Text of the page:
Black Death: Film Review
Horror filmmaker Christopher Smith plays with the notion of necromancers and demons lurking within the pestilence, but winds up retreating into a kind of historical morality tale.
You can’t quarrel with that title, Black Death. The film is black all right, pitch black, and death is everywhere. The story is set in 1348, after all, when the plague began to sweep through Europe, decimating its populace by as much as half and spreading panic to every corner. Yet what a strange land for a horror filmmaker to pitch camp in since he has little to add when horror is a fact of everyday life. Sure enough, Christopher Smith (Creep, Severance) plays with the notion of necromancers and demons lurking within the pestilence, but winds up retreating into a kind of historical morality tale told with documentary flourishes and a grim attraction to violence and cruelty.
All of which leaves Black Death without a reliable audience. Horror film buffs like to giggle as much as scream but there’re no giggles here. To its credit, the film doesn’t indulge in visual-effects devilry as a very similar plague film, Season of the Witch, did just two months ago. So it’s up to medieval history buffs to fill the theaters. Lots of luck.
The coincidence of storylines between Season of the Witch and Black Death is rather striking and in every instance Black Death is the superior film. In both films, the church, seeing its grip on the population severely loosened by this inexplicable plague, sends Christian knights into a remote region to determine if witches, demons or non-believers are the source of this frightening scourge.
In Witch, church elders are portrayed as cartoon villains, capable of just about any evil in the name of a vengeful God, but the elders do get the bit about devils right —kick-ass demons are out there bent on destroying humankind. In Black Death, Smith and screenwriter Dario Poloni take aim at real horror — painful infections and pitiless death that spread hysterical panic, which causes an already arrogant church to search for scapegoats as all semblance of civil and religious authority crumbles.
The focus here is on two “men of God” — a knight, Ulric (Sean Bean), who truly believes his sword can slay with impunity in the name of the Father, and a naïve monk, Osmund (Eddie Redmayne), whose outlook is more equivocal since he has already fallen for a woman and so realizes that things are never quite black or white.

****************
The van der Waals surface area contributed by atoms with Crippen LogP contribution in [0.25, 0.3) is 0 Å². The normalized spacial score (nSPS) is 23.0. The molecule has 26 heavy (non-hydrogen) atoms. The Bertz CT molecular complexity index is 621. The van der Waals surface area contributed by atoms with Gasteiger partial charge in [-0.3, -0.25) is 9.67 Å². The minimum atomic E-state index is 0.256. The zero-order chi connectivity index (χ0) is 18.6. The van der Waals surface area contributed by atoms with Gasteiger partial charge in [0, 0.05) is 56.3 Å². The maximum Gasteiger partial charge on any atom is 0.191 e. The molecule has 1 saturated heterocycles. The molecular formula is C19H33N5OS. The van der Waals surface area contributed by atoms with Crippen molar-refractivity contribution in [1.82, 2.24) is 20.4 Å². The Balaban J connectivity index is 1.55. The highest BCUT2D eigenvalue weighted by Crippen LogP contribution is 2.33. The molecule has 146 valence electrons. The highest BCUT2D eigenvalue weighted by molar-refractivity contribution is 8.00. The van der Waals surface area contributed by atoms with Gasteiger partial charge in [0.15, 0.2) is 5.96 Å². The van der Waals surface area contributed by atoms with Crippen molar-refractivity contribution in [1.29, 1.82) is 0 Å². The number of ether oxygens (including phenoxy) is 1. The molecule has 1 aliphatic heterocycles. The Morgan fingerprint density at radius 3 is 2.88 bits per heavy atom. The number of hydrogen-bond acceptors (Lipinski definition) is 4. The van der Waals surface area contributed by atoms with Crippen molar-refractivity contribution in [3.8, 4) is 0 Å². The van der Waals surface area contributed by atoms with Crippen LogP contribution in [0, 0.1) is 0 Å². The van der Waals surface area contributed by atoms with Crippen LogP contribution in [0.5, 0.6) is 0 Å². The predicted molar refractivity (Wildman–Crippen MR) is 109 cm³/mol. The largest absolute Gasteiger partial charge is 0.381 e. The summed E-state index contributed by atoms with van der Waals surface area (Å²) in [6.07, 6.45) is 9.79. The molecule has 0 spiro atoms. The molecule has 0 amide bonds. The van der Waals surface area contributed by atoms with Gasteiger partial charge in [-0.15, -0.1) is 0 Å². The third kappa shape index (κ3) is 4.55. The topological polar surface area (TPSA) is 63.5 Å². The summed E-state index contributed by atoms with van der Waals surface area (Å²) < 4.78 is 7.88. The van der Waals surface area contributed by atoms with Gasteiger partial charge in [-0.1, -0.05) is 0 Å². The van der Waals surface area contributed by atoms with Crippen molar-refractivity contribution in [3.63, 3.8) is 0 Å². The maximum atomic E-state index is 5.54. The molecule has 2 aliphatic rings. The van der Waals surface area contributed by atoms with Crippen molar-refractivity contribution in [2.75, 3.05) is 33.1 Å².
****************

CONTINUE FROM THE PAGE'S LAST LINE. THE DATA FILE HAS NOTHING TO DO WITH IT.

The monk is to lead the knight and his motley crew of killers and mercenaries (which is all they really are) into an isolated marshland where, rumors insist, a community has mysteriously resisted the plague. This can only mean witchcraft and devil-worship. The intent of these soldiers is painfully clear from the mobile torture machine they lug along with them.
After a skirmish with highwaymen and an incident involving the monk’s girl start to test the monk’s devotion to his Old Testament God, the somewhat diminished group reaches a small village that essentially contains a hippie commune. Here free love and good health reign under the rule of a glamorous female cult leader (Carice van Houten). The men can hardly wait to start torturing and killing but the witch, sorry, woman, saw them coming long before they entered her village.
So the film orchestrates a test of will and faith between the bloodthirsty true believers and an almost equally bloodthirsty band of non-believers. You hardly know whom to root for, which is the movie’s point but one that permits little emotional involvement with any of these lamentable human beings.
An all-British cast brings sufficient vigor to these roles, which includes John Lynch as the knight’s second in command, Andy Nyman as the enthusiastic torturer, Emun Elliott as a mercenary warrior and Tim McInnerney as the commune leader’s glibly smiling assistant. Germany’s Sachsen-Anhalt region is perfect for the dark, brooding design and cinematography that rule out any colors other than which nature can provide in a swampy bog on an overcast day. A hand-held camera and the gritty details add to the sense that a documentary crew has somehow time-traveled back to the 14th century.
Black Death achieves its goal of reproducing a medieval Europe awash with rats, filth and rotting corpses and men of violence ready to rip apart the bodies of any who have the temerity not to be sick. It’s a gloomy, despicable world and men of God only add to the problem.
Opens: March 11 (Magnet Releasing)
Production companies: Egoli Tossell Film, Hanway Films and Magnet Releasing present in association with Zephyr Films
Cast: Sean Bean, Eddie Redmayne, David Warner, Carice Van Houten, Kimberley Nixon, Tim McInnerny, John Lynch, Andy Nyman, Johnny Harris
Director: Christopher Smith
Screenwriter: Dario Poloni
Producers: Phil Robertson, Jens Meurer, Robert Bernstein, Douglas Rae
Executive producers: Judy Tossell, Chris Curling, Mark Wooley, Tim Halsam
Director of photography: Sebastian Edschmid
Production designer: John Frankish
Music: Christian Henson
Costume designer: Petra Wellenstein
Editor: Stuart Gazzard
Rated R, 102 minutes